9 months ago
Andrew Huberman, PhD, is a neuroscientist and tenured professor at Stanford University’s School of Medicine. Andrew is also the host of the Huberman Lab podcast, which aims to help viewers and listeners improve their health with science and science-based tools. New episodes air every Monday on YouTube and all podcast platforms. www.hubermanlab.com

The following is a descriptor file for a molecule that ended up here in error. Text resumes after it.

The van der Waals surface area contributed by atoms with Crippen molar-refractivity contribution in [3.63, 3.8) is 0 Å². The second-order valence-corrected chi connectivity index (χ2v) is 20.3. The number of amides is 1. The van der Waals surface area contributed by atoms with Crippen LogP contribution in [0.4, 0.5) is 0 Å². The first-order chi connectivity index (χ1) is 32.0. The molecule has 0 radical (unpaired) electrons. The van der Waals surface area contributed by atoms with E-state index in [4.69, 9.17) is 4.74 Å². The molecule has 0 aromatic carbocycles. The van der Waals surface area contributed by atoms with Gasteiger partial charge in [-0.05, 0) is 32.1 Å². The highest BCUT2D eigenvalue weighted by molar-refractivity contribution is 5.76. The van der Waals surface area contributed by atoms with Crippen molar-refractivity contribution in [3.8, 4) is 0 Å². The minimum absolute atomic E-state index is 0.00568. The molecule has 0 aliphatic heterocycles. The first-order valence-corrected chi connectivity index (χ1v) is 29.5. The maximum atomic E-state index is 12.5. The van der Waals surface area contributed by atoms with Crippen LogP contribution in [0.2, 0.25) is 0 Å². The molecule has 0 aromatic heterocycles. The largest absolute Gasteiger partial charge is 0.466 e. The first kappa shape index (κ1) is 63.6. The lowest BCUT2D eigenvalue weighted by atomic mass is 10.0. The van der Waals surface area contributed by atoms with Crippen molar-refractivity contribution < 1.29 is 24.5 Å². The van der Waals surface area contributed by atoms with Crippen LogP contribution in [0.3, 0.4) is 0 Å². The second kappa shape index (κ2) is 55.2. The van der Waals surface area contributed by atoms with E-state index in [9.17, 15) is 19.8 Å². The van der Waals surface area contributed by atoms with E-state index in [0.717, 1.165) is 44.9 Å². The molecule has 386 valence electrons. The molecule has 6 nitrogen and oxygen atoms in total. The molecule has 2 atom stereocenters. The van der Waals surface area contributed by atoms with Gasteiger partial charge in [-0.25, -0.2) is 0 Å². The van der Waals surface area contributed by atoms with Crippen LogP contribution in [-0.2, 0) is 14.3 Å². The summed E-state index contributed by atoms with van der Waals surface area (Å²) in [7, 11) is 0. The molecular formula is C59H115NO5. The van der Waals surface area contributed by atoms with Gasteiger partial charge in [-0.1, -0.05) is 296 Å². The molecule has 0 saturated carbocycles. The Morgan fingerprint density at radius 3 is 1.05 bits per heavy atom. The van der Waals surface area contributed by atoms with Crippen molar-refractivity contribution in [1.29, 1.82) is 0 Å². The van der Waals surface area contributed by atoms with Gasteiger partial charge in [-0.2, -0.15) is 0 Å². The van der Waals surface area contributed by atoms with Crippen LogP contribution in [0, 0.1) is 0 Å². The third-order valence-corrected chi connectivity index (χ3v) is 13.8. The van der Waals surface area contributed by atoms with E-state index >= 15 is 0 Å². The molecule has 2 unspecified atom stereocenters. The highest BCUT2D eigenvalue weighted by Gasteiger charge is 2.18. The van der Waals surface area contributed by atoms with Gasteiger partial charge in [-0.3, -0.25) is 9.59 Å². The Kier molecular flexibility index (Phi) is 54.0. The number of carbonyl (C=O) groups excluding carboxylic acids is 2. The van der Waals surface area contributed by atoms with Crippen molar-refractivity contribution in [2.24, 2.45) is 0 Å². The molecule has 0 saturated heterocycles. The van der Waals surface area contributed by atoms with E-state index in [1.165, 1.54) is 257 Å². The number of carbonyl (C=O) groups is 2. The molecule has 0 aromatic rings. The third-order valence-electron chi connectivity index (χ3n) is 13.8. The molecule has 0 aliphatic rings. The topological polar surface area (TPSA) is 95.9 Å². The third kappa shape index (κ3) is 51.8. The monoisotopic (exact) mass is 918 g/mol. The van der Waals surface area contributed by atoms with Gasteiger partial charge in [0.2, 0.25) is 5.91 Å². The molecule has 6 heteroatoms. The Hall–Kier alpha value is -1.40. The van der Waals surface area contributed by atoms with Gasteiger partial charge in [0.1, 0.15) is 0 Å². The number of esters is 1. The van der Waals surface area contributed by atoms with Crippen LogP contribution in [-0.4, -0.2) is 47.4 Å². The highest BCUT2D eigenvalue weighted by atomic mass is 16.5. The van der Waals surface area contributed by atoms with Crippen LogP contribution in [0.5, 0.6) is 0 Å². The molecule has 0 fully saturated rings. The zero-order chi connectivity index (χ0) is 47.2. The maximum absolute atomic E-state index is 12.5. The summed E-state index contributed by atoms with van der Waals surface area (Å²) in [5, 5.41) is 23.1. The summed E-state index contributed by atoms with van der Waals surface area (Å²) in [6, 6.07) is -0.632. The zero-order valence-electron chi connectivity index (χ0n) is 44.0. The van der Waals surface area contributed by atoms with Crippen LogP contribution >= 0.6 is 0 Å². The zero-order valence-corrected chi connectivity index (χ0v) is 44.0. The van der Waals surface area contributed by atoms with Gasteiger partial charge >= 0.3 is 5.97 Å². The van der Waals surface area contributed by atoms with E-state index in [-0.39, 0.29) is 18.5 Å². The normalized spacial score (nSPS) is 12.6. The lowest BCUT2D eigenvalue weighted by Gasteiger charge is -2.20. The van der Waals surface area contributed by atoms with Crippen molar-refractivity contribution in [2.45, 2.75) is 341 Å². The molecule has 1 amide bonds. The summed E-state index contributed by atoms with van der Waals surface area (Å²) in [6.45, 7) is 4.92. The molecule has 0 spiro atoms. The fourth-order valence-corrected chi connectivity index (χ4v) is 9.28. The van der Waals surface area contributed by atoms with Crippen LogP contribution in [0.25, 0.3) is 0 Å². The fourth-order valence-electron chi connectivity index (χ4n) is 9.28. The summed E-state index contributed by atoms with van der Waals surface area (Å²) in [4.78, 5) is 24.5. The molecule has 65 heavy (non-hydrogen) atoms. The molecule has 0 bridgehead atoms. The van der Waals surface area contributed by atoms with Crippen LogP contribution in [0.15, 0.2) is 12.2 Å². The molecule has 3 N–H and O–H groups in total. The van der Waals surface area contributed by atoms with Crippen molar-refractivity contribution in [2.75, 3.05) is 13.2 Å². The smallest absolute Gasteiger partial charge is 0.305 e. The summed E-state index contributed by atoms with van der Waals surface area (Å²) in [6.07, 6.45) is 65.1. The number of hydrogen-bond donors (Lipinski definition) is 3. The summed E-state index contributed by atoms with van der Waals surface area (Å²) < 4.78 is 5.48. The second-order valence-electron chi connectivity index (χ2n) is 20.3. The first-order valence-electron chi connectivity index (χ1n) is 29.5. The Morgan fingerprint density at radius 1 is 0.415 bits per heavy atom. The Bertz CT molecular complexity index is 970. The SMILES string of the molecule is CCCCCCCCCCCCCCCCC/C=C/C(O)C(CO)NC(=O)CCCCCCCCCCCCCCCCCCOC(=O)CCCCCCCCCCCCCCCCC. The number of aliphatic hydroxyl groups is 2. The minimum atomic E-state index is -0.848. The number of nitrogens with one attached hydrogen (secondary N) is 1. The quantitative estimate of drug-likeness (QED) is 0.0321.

I guess this is an opportunity to bring up Jeff Epstein. So, you know, people sometimes wonder, you know, like, we're scientists, you know, you know, hanging out with him to get, you know, to get with these young women or something. I know scientists. There are some scientists like that. They were spending time with him because he was giving their laboratories money that they didn't have to write grants for. Why was he doing that? Oh, there are very strong opinions. He under I never met him. I know people who knew him, but he clearly understood social engineering. He understood that rich people have they can get anything they want, anything they want, except the one thing they can't easily control is their reputation because that requires other people's perceptions. And just being rich doesn't make you necessarily respected by certain people. Yes, by certain people. He understood that very wealthy people feel more important and can derive more sense of self-respect when they are surrounded by brilliant people. And he was very good at bringing truly brilliant people into that mix. People like Murray Gell-Mann, who discovered the quark, right? He's a particle physicist. I mean, head of the Santa Fe Institute, Nobel Prize. I mean, he's Gell-Mann used to pick on Richard Feynman. He was one of the few people who could maybe not verbally joust with him, but at a scientific level could pin that guy. So they were on more or less equal tier, but Gell-Mann was right up there. So Epstein understood, like bring around the Gell-Manns. Bring around the top genetic researchers from Harvard. By doing that, he made these rich people feel like they were in the company of interesting, important people. Interesting. And why would scientists spend time with rich people? I'll be really honest. I do a lot of work for these days for talking about science and then trying to generate science philanthropy. That's a big part of my life now, trying to generate money to give to studies that are really interesting and valid. We could talk about that if you like. Scientists will show up to dinners that normally they'd rather be in their labs or writing grants or with their families, frankly, if there's the possibility of money being given to their laboratory because then they can hire more people and do more science. Money alone doesn't drive good science, but the more money you have, the bigger margin of error you have. If Epstein offered laboratories a million dollars a year for four years, to a guy of that wealth is trivial, to a laboratory, that is four national institutes of health grants per year. The workload to maintain those four grants is immense. They'd show up with the possibility of getting money. That's where they were hanging out with a dirtbag like him. They had blinders on. Either they knew or they didn't know what he was up to, but they had blinders on because they weren't thinking about the implications. Well, it was also one of the things about something like that must be that if you go there and you see Steven Pinker and you see Lawrence Krauss and you see Bill Gates, it seems like you should be there. It seems fine to be there. Also on sinister, diabolical, narcissistic and sociopathic, but brilliant social engineering on the part of Epstein, he understood that they felt comfortable in the room because of who else was there. Rich people will show up to a place for who's not there, as we know. They like to have space. Scientists generally don't like to hobnob. It's not really their thing. What they like to do is work on their projects. They're a little bit like comedians in the sense that they have a craft they want to be working on. They're only going to do things like go out and get money if they have to get money. They do a lot to get money. Well, I'm sure there's a lot of social aspect of it, hanging around with other brilliant scientists at a wonderful place. You have good food and drink and there's pretty girls around. It's probably exciting. It's probably exciting, although I think that at some level, scientists, real scientists, dyed in the wool scientists, would rather just be doing science and living their lives. I'm sure. I mean, this is a very rare occasion. I'm sure that they're doing this. So he had the whole thing, the Harvard shirt. He ingratiated himself in this community. He just understood. It was sort of like I do some work with some professional sports teams, right? The only people that they look up to are tier one special operators. You tell a pro NBA player like, oh, in the NFL, they do this. They're like, whatever. You tell them that, you know, this will increase your output by 10 percent. They're like, whatever. They don't care. They want to play video games. They do not care. They want to hang out with their girlfriend or their four girlfriends, whatever it is. You tell them tier one operators who do high risk, high consequence work and are on deployment schedules that would dissolve you into a puddle of your own tears because it's a vampire schedule. You can sleep when you want to and you get you potentially die. You potentially all die and they're running times are faster. Their recovery times are faster. Their shooting accuracy is far better than your shooting accuracy. And that's what a gun and getting shot at. And they go, OK, I'll listen. They look up to tier one operators. That's a fact. And so if you want them to listen, you understand that fact. You look at what tier one operators are doing. That's what professional sports teams are trying to glean that information. Billionaires, they have different interests, obviously. Some race yachts, some what, you know, want to start new projects. But they want to be around really innovative, interesting people. And in academia, there are very small subset of those running big laboratories. And Epstein just got that down to the detail. And then he understood, I think, with politicians, they can their reputations are everything. And so he gave them a vaulted world where they could behave how they wanted. In some sense, I mean, his story is one of multiple psychology is not just his. Yeah. That's why people that have studied him and the whole case believe that and from other evidence and information as well, that he was part of some sort of intelligence operation and there was compromising these people. Oh, I'm sure that at some point he had information on other people and he just used it as a. And it doesn't have to be strong hand blackmail, right? He could just say, you know, we've got information, we'll hold it secure. Well, you would just you don't even have to blackmail someone if you know they have information on you and they have not used it, you will act in their best interest to try to get them on your good side. Well, I mean, in the in the unraveling of the all the the dark sorted shit around Weinstein, it was discovered, I think in New York, like in near that avenue down in alphabet city police precinct. It turns out that there were, you know, a boatload of files that date back ages and you know, there were it's not that cops are corrupt, it's that they're incentivized by certain things, too. And their bosses were telling them you got to do certain things. You got to put away certain files. And, you know, people are trying to make careers. I think that's why that show it's a little outdated now. But from technology standpoint, but the wire was so brilliant is that every aspect of that was a human endeavor and science is a human endeavor. We're kind of paying attention to the the darker unfortunate side. There are also again, I always feel like I got to shine light where it belongs to, which is that a lot of amazing science is happening because of excellent philanthropy of people that are not pedophiles. Yes, yes. Right. And those people, you know, and but let's be honest, walk on to any university campus, look at the names on the sides of the buildings. Do you think they're there to honor those people because those were great people? Sometimes they're great people. They're there because those people donated 50 to 100 million dollars. Right. I mean, and this has been known in in law schools and business schools for a long time because you'd see it on this. That was kind of more accepted there because it's business and law. Right. But if you walk on to any campus, I don't care if it's UT Austin or Stanford or it's Harvard, the names on those sides of buildings, sometimes it's the Kennedy Building. Sometimes it's the Rockefeller Building. More often than not, these are names of people you don't recognize anymore. And names of people don't even live in the United States. They gave 100 million dollars for a building that trains medical students. Universities are a business too. Yeah. 100 percent. And it doesn't mean that they're trying to corrupt anybody, but they have to survive. You have to pay the janitor. Yeah. You have to pay the cops. You get on the campus. I mean, so it is a business. And I think you that's the human side, actually, to your credit, I learned from you. I think you may or may not remember, but a few years ago we were talking about everything was going on in the public health thing. And you're like, the reason I'm curious about this and I don't trust this, these were your words more or less, was because I know about people. And that's at the end of the day, it's all about people and their psychology.